On 50th Anniversary of Bloody Sunday, LGBTQ Advocates Urge Congress to Restore Voting Rights Act

WASHINGTON, DC, March 6, 2015 — Tomorrow marks the 50th anniversary of Bloody Sunday and the seminal 54-mile march from Selma to Montgomery, Alabama. The march, which took place at the height of the struggle for civil rights in the 1960s, was pivotal to the passage of the Voting Rights Act of 1965. Key portions of this landmark federal legislation were struck down by the U.S. Supreme Court in its 2013 Shelby County v Holder ruling.

“The Justice Department’s report this week on the draconian and racially biased policing in Ferguson, Missouri further proves that racial discrimination is still a major problem in the U.S. And as we have seen in election after election, people of color are having their right to vote diminished and in many instances removed by unnecessary voter ID laws as well as discriminatory polling practices. As LGBTQ people, and LGBTQ people of color, we know all too well what it means to be marginalized, stripped of our human dignity, and denied basic rights.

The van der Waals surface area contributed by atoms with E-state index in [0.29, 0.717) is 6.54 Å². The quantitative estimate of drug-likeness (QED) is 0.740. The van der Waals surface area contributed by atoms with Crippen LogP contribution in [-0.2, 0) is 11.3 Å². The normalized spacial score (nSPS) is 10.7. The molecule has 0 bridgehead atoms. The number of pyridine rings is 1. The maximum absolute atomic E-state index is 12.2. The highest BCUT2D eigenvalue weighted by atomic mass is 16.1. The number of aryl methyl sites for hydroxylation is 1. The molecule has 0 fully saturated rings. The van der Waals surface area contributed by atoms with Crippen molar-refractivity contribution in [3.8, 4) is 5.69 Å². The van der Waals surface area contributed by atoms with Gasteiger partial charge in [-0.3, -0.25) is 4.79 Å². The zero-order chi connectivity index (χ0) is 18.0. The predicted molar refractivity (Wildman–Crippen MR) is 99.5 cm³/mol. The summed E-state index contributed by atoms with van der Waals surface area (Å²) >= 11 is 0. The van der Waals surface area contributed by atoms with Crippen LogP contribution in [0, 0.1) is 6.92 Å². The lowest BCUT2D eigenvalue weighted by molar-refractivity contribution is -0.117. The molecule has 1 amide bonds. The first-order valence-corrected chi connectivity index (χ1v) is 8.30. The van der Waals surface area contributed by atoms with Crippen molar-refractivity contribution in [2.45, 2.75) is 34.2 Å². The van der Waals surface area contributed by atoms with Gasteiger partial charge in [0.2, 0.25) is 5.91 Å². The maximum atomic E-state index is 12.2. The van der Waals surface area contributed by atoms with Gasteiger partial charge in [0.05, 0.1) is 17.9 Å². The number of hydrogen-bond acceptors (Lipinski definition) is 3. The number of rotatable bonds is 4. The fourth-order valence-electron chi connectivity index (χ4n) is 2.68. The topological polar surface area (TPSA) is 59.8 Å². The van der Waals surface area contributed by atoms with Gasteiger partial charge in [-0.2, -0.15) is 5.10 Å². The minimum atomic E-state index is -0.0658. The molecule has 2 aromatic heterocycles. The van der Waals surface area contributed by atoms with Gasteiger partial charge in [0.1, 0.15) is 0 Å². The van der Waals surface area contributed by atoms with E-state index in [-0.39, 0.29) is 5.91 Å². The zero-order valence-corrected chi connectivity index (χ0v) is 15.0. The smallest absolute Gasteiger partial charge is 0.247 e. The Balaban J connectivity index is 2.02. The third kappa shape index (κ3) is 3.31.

“The blood, sweat, and tears shed to secure critical reforms during from the 1960s until today in 2015 cannot be in vain. We must keep Dr. King’s dream alive, we must continue the legacy of Selma, and we must recommit to eradicating all forms of discrimination. As we reflect on the 50 year anniversary of Bloody Sunday, we urge members of Congress to restore the Voting Rights Act and eliminate barriers to full freedom, justice, and equality for all,” said Rev. Darlene Nipper, Deputy Executive Director, National LGBTQ Task Force Action Fund.


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